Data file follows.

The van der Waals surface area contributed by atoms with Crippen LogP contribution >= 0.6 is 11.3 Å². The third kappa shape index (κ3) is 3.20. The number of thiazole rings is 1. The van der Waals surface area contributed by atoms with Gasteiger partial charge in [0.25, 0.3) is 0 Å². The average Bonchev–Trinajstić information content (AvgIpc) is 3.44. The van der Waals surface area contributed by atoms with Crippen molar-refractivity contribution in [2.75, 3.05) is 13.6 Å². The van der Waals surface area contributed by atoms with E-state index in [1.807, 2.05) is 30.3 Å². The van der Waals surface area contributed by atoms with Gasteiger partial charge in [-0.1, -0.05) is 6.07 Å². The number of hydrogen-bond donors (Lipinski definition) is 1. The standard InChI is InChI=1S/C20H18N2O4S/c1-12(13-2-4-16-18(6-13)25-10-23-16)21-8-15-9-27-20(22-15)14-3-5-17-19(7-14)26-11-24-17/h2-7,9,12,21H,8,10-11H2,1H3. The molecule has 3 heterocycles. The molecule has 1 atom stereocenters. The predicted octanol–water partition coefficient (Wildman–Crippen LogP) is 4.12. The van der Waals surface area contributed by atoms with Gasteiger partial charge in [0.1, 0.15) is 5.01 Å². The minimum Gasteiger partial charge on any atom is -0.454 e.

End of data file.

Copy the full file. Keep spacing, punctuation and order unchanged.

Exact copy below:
The van der Waals surface area contributed by atoms with Crippen LogP contribution >= 0.6 is 11.3 Å². The third kappa shape index (κ3) is 3.20. The number of thiazole rings is 1. The van der Waals surface area contributed by atoms with Gasteiger partial charge in [0.25, 0.3) is 0 Å². The average Bonchev–Trinajstić information content (AvgIpc) is 3.44. The van der Waals surface area contributed by atoms with Crippen molar-refractivity contribution in [2.75, 3.05) is 13.6 Å². The van der Waals surface area contributed by atoms with E-state index in [1.807, 2.05) is 30.3 Å². The van der Waals surface area contributed by atoms with Gasteiger partial charge in [-0.1, -0.05) is 6.07 Å². The number of hydrogen-bond donors (Lipinski definition) is 1. The standard InChI is InChI=1S/C20H18N2O4S/c1-12(13-2-4-16-18(6-13)25-10-23-16)21-8-15-9-27-20(22-15)14-3-5-17-19(7-14)26-11-24-17/h2-7,9,12,21H,8,10-11H2,1H3. The molecule has 3 heterocycles. The molecule has 1 atom stereocenters. The predicted octanol–water partition coefficient (Wildman–Crippen LogP) is 4.12. The van der Waals surface area contributed by atoms with Gasteiger partial charge in [0.1, 0.15) is 5.01 Å². The minimum Gasteiger partial charge on any atom is -0.454 e.